Of journey to ‘shags’ for Xmas and relatives’ welcome
When I wished you merry Christmas the other day, I forgot to add ‘and a happy new year’. You can blame it on my advancing age, but I blame it on other beverages that will remain unmentioned for now. It’s Christmas season, you know…
If you are an ordinary folk, like yours truly is, you will likely head to where your aunties and uncles call “gicagi”, which means bundus in simple terms.
You are likely to cram both people and livestock into the car, whether matatu or a personal jalopy which has been serviced at your local garage, loosely known as Kamau’s garaj.
Yes, that is how he writes garage but that is beside the point. The idea is to have your car fixed; spark plugs, a little oil change and you are good to go.
Of course, Kamau will forget to check your wipers, which will fail halfway between the city and the place you call your ancestral home.
But the drama and adventures of this sort of trip is a story we must tell another day. I am aware we have been saying this for an entire year but trust me, you and I have unfinished business for the better half of next year.
As I was saying, the trip to mashambani starts at the local supermarket, where a few packets of wheat flour, sugar and cooking oil are bought and crammed into the boot, along with the children (if it’s a station wagon).
I have heard murmurs these last few months that rural folk are feeling cheated by this charade of receiving shopping worth a few thousand bob (which does not even last three days) while city folk carry back half a bag of maize, three debes of beans, six chicken and an assortment of other flours and vegetables.
The last I overheard a wag at my local talking about it, it was said that mashambani folks have wisened up and are now saying the ‘mazimatic’ does not add up, just like in the case of a controversial and loose-talking pastor whose controversy is trending like hangover does on Boxing Day.
But we digress.
I was telling you about the events of the next few days, especially back home where urban fellows arrive with lots of fun fare.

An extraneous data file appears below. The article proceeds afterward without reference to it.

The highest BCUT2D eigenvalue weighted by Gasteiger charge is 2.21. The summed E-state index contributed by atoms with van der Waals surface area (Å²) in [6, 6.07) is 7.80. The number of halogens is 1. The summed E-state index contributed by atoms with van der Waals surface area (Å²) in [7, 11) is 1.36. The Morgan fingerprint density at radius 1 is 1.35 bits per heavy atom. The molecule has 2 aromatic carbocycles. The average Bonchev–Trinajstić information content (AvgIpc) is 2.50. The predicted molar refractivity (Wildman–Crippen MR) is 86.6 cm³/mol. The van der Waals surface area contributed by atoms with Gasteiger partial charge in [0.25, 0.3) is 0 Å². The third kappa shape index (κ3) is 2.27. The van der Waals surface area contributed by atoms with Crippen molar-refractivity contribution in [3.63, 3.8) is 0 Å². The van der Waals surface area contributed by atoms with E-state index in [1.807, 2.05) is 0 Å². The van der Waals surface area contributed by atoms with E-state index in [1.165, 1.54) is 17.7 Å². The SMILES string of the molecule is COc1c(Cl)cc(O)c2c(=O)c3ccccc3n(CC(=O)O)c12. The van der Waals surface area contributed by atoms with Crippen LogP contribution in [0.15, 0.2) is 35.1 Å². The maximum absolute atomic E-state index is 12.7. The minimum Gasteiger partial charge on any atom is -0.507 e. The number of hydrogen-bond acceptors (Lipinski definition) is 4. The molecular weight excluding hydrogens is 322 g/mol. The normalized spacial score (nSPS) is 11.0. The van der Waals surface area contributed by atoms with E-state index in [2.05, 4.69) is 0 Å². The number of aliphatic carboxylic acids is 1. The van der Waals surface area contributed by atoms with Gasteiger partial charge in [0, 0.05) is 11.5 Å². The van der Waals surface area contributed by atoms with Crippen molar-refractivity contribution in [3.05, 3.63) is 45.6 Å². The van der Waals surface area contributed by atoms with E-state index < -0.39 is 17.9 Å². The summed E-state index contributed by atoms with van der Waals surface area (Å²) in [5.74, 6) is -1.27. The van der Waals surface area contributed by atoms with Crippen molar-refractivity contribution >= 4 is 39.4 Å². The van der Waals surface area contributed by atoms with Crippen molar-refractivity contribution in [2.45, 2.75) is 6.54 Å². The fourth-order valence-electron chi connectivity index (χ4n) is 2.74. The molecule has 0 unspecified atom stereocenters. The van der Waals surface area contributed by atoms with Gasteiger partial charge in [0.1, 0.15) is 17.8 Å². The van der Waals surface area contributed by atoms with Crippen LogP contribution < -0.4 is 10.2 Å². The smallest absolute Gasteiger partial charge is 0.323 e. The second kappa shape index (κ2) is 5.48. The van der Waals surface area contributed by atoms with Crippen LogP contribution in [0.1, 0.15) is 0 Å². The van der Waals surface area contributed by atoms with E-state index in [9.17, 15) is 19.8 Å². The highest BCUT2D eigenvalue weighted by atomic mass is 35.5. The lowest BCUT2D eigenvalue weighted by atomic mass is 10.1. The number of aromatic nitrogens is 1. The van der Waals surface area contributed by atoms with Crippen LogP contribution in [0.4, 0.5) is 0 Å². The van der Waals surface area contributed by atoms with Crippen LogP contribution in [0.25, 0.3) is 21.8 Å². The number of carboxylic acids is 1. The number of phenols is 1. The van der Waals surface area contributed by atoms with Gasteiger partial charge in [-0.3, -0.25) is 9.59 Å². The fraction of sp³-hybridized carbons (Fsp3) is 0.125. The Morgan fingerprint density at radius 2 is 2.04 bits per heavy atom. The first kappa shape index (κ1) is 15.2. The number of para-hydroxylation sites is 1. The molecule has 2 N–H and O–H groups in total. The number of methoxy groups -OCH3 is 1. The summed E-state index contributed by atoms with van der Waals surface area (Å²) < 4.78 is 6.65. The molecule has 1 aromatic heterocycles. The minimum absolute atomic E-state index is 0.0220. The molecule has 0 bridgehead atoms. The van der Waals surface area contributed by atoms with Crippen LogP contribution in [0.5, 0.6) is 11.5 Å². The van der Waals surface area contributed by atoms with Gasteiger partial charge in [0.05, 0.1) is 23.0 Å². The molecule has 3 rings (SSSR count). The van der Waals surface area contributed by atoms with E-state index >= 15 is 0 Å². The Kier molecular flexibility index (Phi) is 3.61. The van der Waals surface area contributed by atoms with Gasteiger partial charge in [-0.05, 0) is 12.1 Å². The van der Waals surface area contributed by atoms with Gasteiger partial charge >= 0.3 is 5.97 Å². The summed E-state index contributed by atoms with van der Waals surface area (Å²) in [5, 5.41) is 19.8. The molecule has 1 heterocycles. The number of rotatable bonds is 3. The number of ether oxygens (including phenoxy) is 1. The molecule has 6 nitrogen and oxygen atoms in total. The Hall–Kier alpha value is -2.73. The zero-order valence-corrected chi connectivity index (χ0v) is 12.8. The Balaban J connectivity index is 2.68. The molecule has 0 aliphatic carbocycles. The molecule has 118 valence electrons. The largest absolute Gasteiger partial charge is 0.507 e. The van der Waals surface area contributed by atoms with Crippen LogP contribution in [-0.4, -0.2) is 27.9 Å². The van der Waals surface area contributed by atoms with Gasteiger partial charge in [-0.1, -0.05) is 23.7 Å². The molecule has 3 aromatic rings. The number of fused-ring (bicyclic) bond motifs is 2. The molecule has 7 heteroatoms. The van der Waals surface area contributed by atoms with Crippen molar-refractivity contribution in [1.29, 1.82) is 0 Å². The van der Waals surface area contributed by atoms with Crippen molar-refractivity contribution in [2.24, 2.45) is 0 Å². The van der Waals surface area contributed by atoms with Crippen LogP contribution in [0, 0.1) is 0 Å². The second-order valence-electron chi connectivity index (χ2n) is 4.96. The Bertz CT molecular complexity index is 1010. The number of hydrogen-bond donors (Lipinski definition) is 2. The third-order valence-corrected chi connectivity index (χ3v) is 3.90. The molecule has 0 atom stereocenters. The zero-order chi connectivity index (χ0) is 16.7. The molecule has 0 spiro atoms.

The children will have eaten boiled maize, queen cake by the dozen, juice, candy and the soda variety sold in plastic bottles.
Quietly, they will be competing with their parents to keep the odour of nasty farts well supplied in the stuffy car, whose air-conditioning cocked out last Easter holidays.
So, a carload of urbanites arrives to a rousing welcome by rural chaps who still think driving long distance requires a special type of driver’s licence, being a superior skill. Maybe it is.
In Kenya, methinks it should be listed among 100 ways to die. Haki. But Gain, that is a story for another day.
At home, finally, the amount of praise you get and the superlative descriptions you get from your mother depends on how much cash you brought for Xmas.
Naturally, if you are stingy, your mother will likely spare her looks of ill-concealed disdain for your offspring.
Slightly away from your earshot, she will notice how your kids are the least well-behaved, how they can’t wait to wash hands before touching food and so on and so forth. You get the drift.
Conversely, your better able brother, whose handshake to your mother was heftier, will be lavished with praise, along with his “so adorable” children who are noticeably polite, and appear well bred.
Of course, your ageing uncle Jeremiah will remind you of the blanket and kabuti you promised the last time you visited. You try to check your memory and can not recall making this promise but finally you will have to “fulfil” that “promise”.
Since no one buys kabutis to distribute to old folk back home, you will have to grease his hands, much to his delight and eventual praise for you.
At the local, where you will go to drown tonnes of chapati, potato and beef stew and other gastronomic delights with beer, chaps you schooled with will suddenly materialise, heaping praises at the way you were always tops of the class.
You have to be dense if you think this praise comes at no cost. You will buy alcohol my friend until they stagger away in the darkness as you fumble for a torch so that you can pick your way along the dark village path. Well, see you next year, folks! –The writer is Special Projects Editor, People Daily